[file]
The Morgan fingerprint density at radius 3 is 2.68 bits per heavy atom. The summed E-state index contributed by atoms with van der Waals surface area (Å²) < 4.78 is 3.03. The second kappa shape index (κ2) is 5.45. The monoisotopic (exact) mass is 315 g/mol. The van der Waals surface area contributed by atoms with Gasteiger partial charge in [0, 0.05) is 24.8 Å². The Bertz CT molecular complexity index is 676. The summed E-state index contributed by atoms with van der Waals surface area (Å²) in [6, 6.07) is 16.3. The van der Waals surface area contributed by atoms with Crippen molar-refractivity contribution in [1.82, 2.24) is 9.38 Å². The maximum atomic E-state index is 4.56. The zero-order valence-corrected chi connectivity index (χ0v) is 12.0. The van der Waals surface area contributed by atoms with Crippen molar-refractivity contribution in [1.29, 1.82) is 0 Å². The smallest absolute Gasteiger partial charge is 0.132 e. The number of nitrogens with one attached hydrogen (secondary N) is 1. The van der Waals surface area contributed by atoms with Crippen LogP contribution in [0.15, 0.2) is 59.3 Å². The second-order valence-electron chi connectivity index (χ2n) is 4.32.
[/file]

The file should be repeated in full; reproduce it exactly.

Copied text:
The Morgan fingerprint density at radius 3 is 2.68 bits per heavy atom. The summed E-state index contributed by atoms with van der Waals surface area (Å²) < 4.78 is 3.03. The second kappa shape index (κ2) is 5.45. The monoisotopic (exact) mass is 315 g/mol. The van der Waals surface area contributed by atoms with Gasteiger partial charge in [0, 0.05) is 24.8 Å². The Bertz CT molecular complexity index is 676. The summed E-state index contributed by atoms with van der Waals surface area (Å²) in [6, 6.07) is 16.3. The van der Waals surface area contributed by atoms with Crippen molar-refractivity contribution in [1.82, 2.24) is 9.38 Å². The maximum atomic E-state index is 4.56. The zero-order valence-corrected chi connectivity index (χ0v) is 12.0. The van der Waals surface area contributed by atoms with Crippen molar-refractivity contribution in [1.29, 1.82) is 0 Å². The smallest absolute Gasteiger partial charge is 0.132 e. The number of nitrogens with one attached hydrogen (secondary N) is 1. The van der Waals surface area contributed by atoms with Crippen LogP contribution in [0.15, 0.2) is 59.3 Å². The second-order valence-electron chi connectivity index (χ2n) is 4.32.